The Best Sony E Mount Lenses For Folk Who Love Prime Lenses

The Sony E Mount is home to tons of great lenses not just from Sony, but from other manufacturers. They’ve got the most third-party support of any manufacturer for their mirrorless gear. But more than that, they also have a ton of their own products. We’ve reviewed a bunch of the best Sony E Mount lenses and we think that the best offerings are their prime lenses. So we’re rounding up the best ones right here for you.

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Pro Tips on Using The Best Sony E Mount Lenses

Here are some pro tips for photographers interested in the best Sony E Mount lenses.

  • We’ve tested all these lenses ourselves. Further, all images in this roundup were shot by our staff. So you can know for sure that we know what we’re talking about. The links to our reviews are in each section.
  • For lots of professional photographers, the best Sony E Mount lenses have a clinical image quality that emphasizes smooth bokeh, no lens flare, and as little distortion as possible. Check the corners too, because you’ll see pretty much no issues there.
  • The best Sony E Mount lenses that we’re listing here have weather resistance built-in. But it’s best realized using cameras newer than the Sony a7s III. 
  • We’re listing out prime lenses here! Photographers tend to like these more than zooms. But zoom lenses are more useful in a bunch of situations.
  • Turn of exposure preview (Live View Setting Effect) for the absolute fastest autofocus performance.

Sony 50mm f1.2 GM

Pros

  • Fast to use on both the Sony a7r III and the Sony a7r IV
  • Weather sealing
  • Nice render
  • Very sharp
  • Wow, Sony actually listened to us and allowed a little bit of flare in. Bravo!
  • I actually think that over $2,000 is a fair price.
  • Pretty lightweight

Cons

  • A few autofocus issues with strong backlighting
  • Two different hard function buttons are a bit odd.
  • Still has this render that’s nowhere as gorgeous as Canon’s

How’s the Image Quality?

In our review, we state:

“The Sony 50mm f1.2 G Master is great. For the folks who want clinical sharpness, you’re getting it. For the folks who complained about onion bokeh, there is none. And if you are bothered by beautiful lens flare, its soul has been sucked dry. You’ll need to put all that stuff in via post-production instead. Basically, if you don’t like sitting in front of a computer, create a camera profile instead. Otherwise, get a Pro-Mist filter or something. You’ll probably need it. Sony does this thing that adds extra contrast, clarity, and sharpness. Lots of you will like it.”

Is It Worth the Price?

For tons of photographers, this lens is very worth the price. You can pick this lens up from Amazon.

Sony 35mm f1.4 GM

Pros

  • Lighter than competing lenses
  • Fits in the palm of my hand
  • Spectacular images
  • Weather-sealed
  • De-click aperture ring

Cons

  • Pricey
  • Some photographers won’t like the bokeh.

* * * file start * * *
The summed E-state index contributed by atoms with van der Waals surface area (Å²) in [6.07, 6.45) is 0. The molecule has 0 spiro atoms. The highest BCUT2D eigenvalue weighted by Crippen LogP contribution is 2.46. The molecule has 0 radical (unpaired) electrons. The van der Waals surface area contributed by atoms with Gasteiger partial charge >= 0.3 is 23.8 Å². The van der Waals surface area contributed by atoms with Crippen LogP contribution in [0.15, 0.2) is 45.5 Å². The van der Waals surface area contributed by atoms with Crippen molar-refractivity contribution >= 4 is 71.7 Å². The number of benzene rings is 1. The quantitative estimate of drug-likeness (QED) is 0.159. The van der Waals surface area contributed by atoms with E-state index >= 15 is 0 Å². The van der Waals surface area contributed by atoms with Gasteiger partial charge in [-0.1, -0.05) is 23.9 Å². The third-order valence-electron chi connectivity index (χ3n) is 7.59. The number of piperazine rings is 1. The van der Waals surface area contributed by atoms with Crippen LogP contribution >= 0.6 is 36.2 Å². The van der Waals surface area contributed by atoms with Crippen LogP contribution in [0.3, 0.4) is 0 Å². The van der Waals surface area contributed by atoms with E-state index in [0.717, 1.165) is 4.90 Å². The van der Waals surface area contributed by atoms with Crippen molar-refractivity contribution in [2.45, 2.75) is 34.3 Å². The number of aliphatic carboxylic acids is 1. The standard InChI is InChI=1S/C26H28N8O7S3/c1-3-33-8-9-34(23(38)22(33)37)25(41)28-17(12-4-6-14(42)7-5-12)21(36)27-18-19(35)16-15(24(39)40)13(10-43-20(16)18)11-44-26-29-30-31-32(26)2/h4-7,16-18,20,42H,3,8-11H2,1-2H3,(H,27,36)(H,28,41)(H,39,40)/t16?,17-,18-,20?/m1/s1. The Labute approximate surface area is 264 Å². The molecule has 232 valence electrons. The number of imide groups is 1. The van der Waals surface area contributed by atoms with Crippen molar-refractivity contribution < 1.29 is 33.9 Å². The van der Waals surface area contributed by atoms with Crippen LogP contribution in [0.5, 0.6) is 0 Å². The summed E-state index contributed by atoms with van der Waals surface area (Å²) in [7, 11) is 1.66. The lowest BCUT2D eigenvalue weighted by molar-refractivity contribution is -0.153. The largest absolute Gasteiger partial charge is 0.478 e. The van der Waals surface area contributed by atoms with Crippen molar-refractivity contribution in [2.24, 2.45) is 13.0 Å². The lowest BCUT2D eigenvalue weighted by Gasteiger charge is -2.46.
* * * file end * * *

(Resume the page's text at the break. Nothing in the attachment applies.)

How’s the Image Quality?

In our review, we state:

“As part of Sony’s pro-oriented G Master series, images from the 35mm f1.4 GM did not disappoint. Both color and sharpness are excellent. Sony also did an excellent job of controlling the distortions that usually plague wide-angle lenses. Barrel distortion is barely detectable, and light fall off on the edges is soft and minor.”

Is It Worth the Price?

Of any of the lenses on this list, this one might be the one that interests you the most. You can pick this lens up from Amazon.

Sony 135mm f1.8 GM

Pros

  • Excellent image quality
  • Preferred focal length for portraiture
  • Dust and moisture resistant
  • Sturdy magnesium alloy construction
  • Lighter than most 135mm lenses on the market

Cons

How’s the Image Quality?

In our review, we state:

“When the company announced their Sony 135mm f1.8 G Master lens, we were curious to see how it would perform. The lens Sony offered for their A mount system amazed us for years. In fact, this is the fastest aperture 135mm lens on the market with autofocus. So it would only make sense that Sony improved it for the E mount and higher megapixel sensors. Indeed, images created with the Sony 135mm f1.8 G Master are consistently sharp throughout the frame, even when shooting wide open, thanks to its optics design consisting of 13 lens elements made of Super ED (Extra-low Dispersion), ED, and XA (Extreme Aspherical) arranged into 10 groups, and are paired with an 11 blade circular aperture.”

Is It Worth the Price?

If you really like the clinical look, then this is a no-brainer purchase. You can pick this lens up from Amazon.

The Phoblographer’s various product round-up features are done in-house. Our philosophy is simple: you wouldn’t get a Wagyu beef steak review from a lifelong vegetarian. And you wouldn’t get photography advice from someone who doesn’t touch the product. We only recommend gear that we’ve fully reviewed. If you’re wondering why your favorite product didn’t make the cut, there’s a chance it’s on another list. If we haven’t reviewed it, we won’t recommend it. This method keeps our lists packed with industry-leading knowledge. Some of our stories include affiliate links. If you buy something through one of these links, we may earn an affiliate commission.

Chris Gampat

Chris Gampat is the Editor in Chief, Founder, and Publisher of the Phoblographer. He also likes pizza.